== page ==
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# The temperature of a piece of copper with a mass of 95.4 g increases from 25°C to 48°C when the metal absorbs 849 J of heat. What is the specific heat of copper?

##0.39"J"/("g" ""^@"C")##

A substance's tells you how much heat much be provided to increase the temperature of ##"1 g"## of that substance by ##1^@"C"##.

The equation that establishes a relationship between how much heat a substance must absorb in order to register a change in its temperature looks like this

##color(blue)(q = m * c * DeltaT)" "##, where

##q## - the amount of heat absorbed ##m## - the mass of the sample ##c## - the of the substance ##DeltaT## - the change in temperature, defined as the difference betwen the final temperature and the nitial temperature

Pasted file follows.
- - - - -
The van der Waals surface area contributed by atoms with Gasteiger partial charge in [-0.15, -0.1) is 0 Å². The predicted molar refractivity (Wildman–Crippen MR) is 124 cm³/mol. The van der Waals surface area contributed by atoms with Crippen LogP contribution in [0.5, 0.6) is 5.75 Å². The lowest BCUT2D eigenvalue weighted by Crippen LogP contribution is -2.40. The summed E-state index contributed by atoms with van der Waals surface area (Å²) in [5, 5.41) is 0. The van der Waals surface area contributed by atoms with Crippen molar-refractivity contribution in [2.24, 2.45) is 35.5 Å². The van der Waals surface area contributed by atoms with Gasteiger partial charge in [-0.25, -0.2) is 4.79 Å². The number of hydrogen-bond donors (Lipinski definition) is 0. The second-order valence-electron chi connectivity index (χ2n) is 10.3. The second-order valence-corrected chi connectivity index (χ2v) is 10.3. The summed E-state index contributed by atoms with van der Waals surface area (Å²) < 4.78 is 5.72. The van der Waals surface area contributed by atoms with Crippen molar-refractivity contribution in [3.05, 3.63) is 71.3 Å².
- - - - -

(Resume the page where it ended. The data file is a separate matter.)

In your case, you know that the temperature of ##"95.4-g"## sample of copper increases from ##25## to ##48^@"C"## after absorbing ##"849 J"## worth of heat.

Rearrange the equation to solve for ##c## and plug in your values

##c = q/(m * DeltaT)##

##c = "849 J"/("95.4 g" * (48-25)^@"C") = 0.38693"J"/("g" ""^@"C")##

Rounded to two , the number of sig figs you ahve for the two temperatures of the copper sample, the answer will be

##c = color(green)(0.39"J"/("g" ""^@"C"))##

It's worth noting that the result matches listed values almost perfectly

http://www.engineeringtoolbox.com/specific-heat-metals-d_152.html